According to a study by the Institute for Economic and Social Sciences (WSI) of the trade union-affiliated Hans Böckler Foundation, women are still disadvantaged in many respects on the labor market. In 45 of 46 industries examined, women earned less than men in 2022, as the WSI reported in a study published on Friday. Women are also still less common in managerial positions.
For the study on the occasion of "Equal Pay Day" and International Women's Day in the coming week, the scientists evaluated the latest available data from the Federal Statistical Office and the Federal Employment Agency, which describe the years 2021 and 2022.
In 45 out of 46 industries, women lag behind when it comes to pay. According to the study, men earned an average of EUR 24.36 gross per hour across all sectors in 2022, women EUR 20.05 - a difference of around 18 percent. Depending on the industry, the difference varied from 4 percent in passenger and freight transport to 30 percent in healthcare and even 32 percent in legal and tax advice. According to the study, the only exception was the postal services: Here, the hourly wage for women was EUR 16.26, two percent higher than that for men, which was EUR 15.93.
Industry still male-dominated
According to the study, there are still significantly more bosses than women bosses. In 26 out of 34 industries for which data were available, women were less likely to hold managerial positions than men. The inequality in this regard is particularly pronounced in the area of education and teaching, where 50 percent of men but only 28 percent of women hold managerial positions, according to the study. The only area where women are ahead is in passenger and freight transport. Mini-jobs, on the other hand, are predominantly a matter for women. Men work full-time significantly more often than women.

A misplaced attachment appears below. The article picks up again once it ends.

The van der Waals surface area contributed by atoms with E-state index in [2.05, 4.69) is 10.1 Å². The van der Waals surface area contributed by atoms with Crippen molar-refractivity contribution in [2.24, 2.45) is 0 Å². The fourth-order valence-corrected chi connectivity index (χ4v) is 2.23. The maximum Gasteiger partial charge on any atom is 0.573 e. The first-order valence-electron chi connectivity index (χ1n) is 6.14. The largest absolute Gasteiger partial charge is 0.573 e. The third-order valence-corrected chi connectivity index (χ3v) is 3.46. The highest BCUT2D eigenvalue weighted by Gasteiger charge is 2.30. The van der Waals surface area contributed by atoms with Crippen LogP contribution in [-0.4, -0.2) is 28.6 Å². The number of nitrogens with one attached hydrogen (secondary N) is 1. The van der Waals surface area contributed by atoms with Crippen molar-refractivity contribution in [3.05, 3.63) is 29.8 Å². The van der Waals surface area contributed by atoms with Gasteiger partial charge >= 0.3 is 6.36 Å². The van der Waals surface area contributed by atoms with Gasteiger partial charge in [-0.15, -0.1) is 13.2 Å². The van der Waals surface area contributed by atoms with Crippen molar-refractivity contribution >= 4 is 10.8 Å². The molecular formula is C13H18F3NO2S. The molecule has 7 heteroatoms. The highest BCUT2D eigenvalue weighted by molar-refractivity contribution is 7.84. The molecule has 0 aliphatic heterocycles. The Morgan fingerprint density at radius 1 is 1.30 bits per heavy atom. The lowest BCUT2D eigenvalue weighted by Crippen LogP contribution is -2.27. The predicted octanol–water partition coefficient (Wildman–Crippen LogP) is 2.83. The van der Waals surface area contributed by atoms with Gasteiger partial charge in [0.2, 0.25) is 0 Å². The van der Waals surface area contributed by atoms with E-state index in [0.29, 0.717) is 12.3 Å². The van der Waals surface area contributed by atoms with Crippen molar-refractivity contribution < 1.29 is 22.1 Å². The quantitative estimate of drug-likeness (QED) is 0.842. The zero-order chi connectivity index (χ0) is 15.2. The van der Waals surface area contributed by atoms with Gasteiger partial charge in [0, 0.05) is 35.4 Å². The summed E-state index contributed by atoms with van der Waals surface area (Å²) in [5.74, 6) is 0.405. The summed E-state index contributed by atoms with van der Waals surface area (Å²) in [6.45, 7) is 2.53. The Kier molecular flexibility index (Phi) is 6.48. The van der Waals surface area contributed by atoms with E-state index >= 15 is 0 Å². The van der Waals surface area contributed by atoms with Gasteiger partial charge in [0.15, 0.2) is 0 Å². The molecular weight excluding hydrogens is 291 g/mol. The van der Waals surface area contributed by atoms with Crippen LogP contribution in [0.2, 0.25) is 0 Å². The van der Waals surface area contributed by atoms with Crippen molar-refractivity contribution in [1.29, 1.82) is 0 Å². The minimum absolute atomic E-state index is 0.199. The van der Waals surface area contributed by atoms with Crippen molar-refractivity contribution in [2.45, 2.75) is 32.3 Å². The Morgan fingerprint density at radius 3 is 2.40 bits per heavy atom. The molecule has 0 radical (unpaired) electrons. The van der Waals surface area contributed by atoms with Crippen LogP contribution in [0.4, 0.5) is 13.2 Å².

According to the study, many areas of the economy - especially in industry - are still male-dominated. In mechanical engineering, building construction and civil engineering as well as in building installation and finishing trades, the proportion of women is only 17 percent. In the service industries, on the other hand, the proportion of female employees is generally higher. Three sectors are even clearly female-dominated: 80 percent of employees in health care are female, 76 percent in social services and 72 percent in education and teaching.
The so-called "Equal Pay Day", dated March 7th, symbolically indicates until which day of the year women worked practically unpaid, although they do the same work as men, who have been paid since January 1st.